My bare feet have walked where other feet walked
            sinking in the same mud of lake bed.
            Down these banks, boys waded in trousers.
            Young women in dresses waded past their waists
            barefoot into falling. Each fell, immersing
            breathless in baptism.
            I’ve stood with a shore’s congregation,
            Singing from a hymnal I held
            that others didn’t need.

 The cat leaps onto the couch and curls up at the opposite end. I open Splitting the Soil by Rosemary Rhodes Royston. She is both beautiful and talented. Clear eyes. An interesting face, lovely in its softness. Blonde hair. I dig into the warmth of her words.

            What I loved was the softness
            Of soil when my bare feet sand into the freshly tilled
            Garden and, as I grew braver, the woods,

Just a few days ago, in bare feet, my son snapped shots of the Alapaha River, and I grew braver, walking into the woods in bare feet. 

Christopher Martin. Smiling. Sincere. Passionate. Husband. Father. Son. Brother. Poet. Essayist. Editor. I hold one of his chapbooks, Everything Turns Away, and read again a fragment of the poem “Ringneck Snake, Lake Ackworth Trail.”

            I say nothing of my children back home,
            of how they stretch with me each time I leave,
            of how they touch my cold hands and face
            each time I return, of how each moment flees.

Brenda Sutton Rose. Me. Ugly hands. Insomniac. Introvert. Scarred. Stained. Artist. Writer. From a folder of published poems, I whisper from “Burial Ground,” published by Flycatcher Magazine.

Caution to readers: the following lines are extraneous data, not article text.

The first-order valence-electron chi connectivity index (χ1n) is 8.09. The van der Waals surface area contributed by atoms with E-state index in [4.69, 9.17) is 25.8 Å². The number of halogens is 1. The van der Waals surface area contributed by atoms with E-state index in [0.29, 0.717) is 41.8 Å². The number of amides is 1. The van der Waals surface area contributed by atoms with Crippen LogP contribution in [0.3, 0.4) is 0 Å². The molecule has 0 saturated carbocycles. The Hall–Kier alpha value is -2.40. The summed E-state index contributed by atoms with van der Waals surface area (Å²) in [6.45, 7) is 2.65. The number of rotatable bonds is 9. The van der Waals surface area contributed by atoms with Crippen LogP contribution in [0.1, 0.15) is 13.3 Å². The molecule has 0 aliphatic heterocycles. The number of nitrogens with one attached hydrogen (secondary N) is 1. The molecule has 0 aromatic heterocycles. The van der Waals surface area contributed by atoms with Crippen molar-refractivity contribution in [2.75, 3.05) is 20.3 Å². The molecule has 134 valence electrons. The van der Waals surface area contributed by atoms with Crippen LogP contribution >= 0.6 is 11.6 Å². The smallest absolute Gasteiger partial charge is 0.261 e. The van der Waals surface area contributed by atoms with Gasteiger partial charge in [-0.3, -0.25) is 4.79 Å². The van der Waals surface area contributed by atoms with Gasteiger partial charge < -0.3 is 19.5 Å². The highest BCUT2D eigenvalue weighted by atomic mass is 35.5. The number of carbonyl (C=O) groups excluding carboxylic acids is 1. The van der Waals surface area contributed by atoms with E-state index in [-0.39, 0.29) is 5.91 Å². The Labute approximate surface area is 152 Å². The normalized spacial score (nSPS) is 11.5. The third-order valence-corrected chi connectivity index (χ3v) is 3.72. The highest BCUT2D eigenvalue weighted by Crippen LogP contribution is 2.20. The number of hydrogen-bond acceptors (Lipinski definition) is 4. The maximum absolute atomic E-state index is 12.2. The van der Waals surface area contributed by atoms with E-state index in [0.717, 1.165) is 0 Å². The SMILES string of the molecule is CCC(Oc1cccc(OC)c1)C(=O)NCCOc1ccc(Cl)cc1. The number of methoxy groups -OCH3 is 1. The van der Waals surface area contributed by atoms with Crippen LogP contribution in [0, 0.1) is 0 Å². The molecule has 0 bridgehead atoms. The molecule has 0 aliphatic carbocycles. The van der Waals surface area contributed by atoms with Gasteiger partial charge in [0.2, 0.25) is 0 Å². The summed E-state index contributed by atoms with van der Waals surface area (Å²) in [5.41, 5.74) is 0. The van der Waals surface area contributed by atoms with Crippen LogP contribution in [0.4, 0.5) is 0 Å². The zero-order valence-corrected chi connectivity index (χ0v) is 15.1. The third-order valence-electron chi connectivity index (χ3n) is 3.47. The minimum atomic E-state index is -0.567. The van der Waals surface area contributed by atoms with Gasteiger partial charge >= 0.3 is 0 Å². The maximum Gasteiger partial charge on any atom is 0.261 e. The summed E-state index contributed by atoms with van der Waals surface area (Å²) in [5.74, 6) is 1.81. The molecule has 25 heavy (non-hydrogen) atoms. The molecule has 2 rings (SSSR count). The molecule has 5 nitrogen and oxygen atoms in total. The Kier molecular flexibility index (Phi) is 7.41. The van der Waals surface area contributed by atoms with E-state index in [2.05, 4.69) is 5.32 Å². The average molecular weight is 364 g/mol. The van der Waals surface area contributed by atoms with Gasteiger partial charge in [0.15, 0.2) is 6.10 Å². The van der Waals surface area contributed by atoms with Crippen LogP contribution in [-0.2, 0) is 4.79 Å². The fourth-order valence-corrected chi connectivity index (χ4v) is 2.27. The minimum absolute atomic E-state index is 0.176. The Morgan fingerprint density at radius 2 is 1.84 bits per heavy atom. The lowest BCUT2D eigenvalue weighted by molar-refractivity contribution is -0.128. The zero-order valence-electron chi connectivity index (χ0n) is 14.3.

So that I might face my past,
            I dug these words from the richest southern soil

A memory: My son stands on the banks of the river. I plow through the woods, searching for unique rocks, digging my hands in the southern soil.
I skip huge chunks of the poem and read:

            pregnant with a future where
            nothing dies for long in fertile soil.

Janisse Ray. I think of a girl playing in a junk yard. I think of laughter. Nature. Soil. Moody Forest. Writer. Essayist. Poet. Naturalist. Teacher. Environmental activist. Fierce. Loving. Soft. Strong. Generous. Kindness resides on her face. Does it sleep there too? I don’t know, but I suspect it does. During a nature writing workshop at Janisse’s farm, I scribbled in my notes: Her voice carries the color of expectation, as though she knows we, her students, have something to give, something as vital as rain to dry earth.

Flipping through A House of Branches, I stop at “Future Seeking” and read again. 
I am filling my hope chest
In it I have
a rake, a hoe, an adze, a froe,
shovel, hammer, a curved knife,
a machete, an ax, a hatchet,
handsaw, drawing knife, scraper,
a screwdriver, pair of pliers, chisels,
wrenches, shears, a set of needles,
scissors, an awl, an anvil, a sledge,
clippers, a knife sharpener, file,
hole-diggers, a broom
a pocketknife.
Can you think of anything else I might need?



The fan picks up textures, consonants, vowels, images, syllables—portions of poetry by numerous poets— and flings them across the room.

I am filling my hope chest              (Janisse Ray)
In my mother’s house today no one is dying                  (Sherod Santos)
Nothing dies for long in southern soil                 (Brenda Sutton Rose)
If I place the pearl on my tongue               (Jeff Newberry)
In the moonlight of the shining sky                      (Sherod Santos)
As I grew braver, the woods                       (Rosemary Rhodes Royston)
I say nothing of my children back home              (Christopher Martin)
The softness of soil when my bare feet sank     (Rosemary Rhodes Royston)
Down these banks, boys waded in trousers                   (Daniel Corrie)
I must have dreamed this place                (Jeff Newberry)
Each time I return                (Christopher Martin)
Hole diggers, a broom, a pocketknife                   (Janisse Ray)
I dug these words from the richest southern soil           (Brenda Sutton Rose)
Can you think of anything else I might need?               (Janisse Ray)



Saturday, July 11, 2015

Obsession, Humor, a Touch of Evil? Try "Baptizing the Cat"



Baptizing the Cat by Roberta George